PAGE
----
On March 30, 2012, the Government Accountability Office (“GAO”) published a report entitled “Medicare: Implementation of Financial Incentive Programs under Federal Fraud and Abuse Laws.” The report was a response to a request from certain members of Congress who had asked the GAO to review how federal laws and regulations may affect the development of financial incentive programs designed to promote quality and efficiency. In conducting the study, the GAO interviewed officials from the Centers for Medicare and Medicaid Services (“CMS”), The United States Department of Health and Human Services (“HHS”) Office of Inspector General (“OIG”), the United States Department of Justice (“DOJ”), legal experts, and representatives of health care industry groups and health systems.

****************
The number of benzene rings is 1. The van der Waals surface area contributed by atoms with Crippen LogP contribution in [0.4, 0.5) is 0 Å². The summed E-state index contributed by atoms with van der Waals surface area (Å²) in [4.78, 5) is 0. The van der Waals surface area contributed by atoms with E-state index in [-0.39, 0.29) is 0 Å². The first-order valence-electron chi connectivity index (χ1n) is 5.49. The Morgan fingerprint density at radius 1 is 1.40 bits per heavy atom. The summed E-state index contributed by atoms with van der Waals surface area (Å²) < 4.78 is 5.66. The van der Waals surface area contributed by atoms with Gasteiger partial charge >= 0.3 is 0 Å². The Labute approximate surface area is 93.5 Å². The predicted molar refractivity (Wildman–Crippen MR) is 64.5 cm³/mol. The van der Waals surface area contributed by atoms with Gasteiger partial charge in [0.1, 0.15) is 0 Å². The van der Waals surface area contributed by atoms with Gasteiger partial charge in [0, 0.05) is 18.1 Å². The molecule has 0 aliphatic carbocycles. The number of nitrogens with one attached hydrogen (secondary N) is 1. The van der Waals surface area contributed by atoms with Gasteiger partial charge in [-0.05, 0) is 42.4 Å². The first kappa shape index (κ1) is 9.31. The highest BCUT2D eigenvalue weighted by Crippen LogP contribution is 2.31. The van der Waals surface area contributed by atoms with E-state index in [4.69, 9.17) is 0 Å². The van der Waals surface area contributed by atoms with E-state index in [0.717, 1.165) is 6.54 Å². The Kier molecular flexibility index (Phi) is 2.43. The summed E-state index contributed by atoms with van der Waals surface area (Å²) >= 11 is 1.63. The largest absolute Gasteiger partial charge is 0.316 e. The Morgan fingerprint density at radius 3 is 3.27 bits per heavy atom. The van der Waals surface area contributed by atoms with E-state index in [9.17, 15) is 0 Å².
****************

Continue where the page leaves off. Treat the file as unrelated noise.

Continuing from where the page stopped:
The GAO noted that although results to date have been mixed, some experts believe that financial incentive programs have the potential to increase quality and efficiency. However, the GAO also noted that financial incentives may affect a physician’s judgment, introducing a profit motive that may lead to inappropriate referrals or reductions or limitations in services, and thereby implicating the health care fraud and abuse laws. One health system reported that it was able to implement a financial incentive program to reward physicians who met certain quality measures by structuring the program to comply with the Stark “bona fide employment” exception. However, to expand the program to non-employed physicians (who constituted 90% of the medical staff), the health system had to implement a separate program through its health plan. The GAO noted that hospitals or health systems without a health plan component would have to design a financial incentive program to fit into other exceptions to include independent contractors. Legal experts surveyed by the GAO noted that the fair market value standard found in many Stark exceptions would be difficult to apply to incentive programs that involve meeting a clinically based outcome measure. Similarly, legal experts reported that Stark exceptions that prohibit compensation to a physician from reflecting the volume or value of referrals made by the physician may require that financial incentive programs be structured so that incentive payments are distributed to all participating physicians without being directly related to any individual physician’s compliance with quality improvement criteria.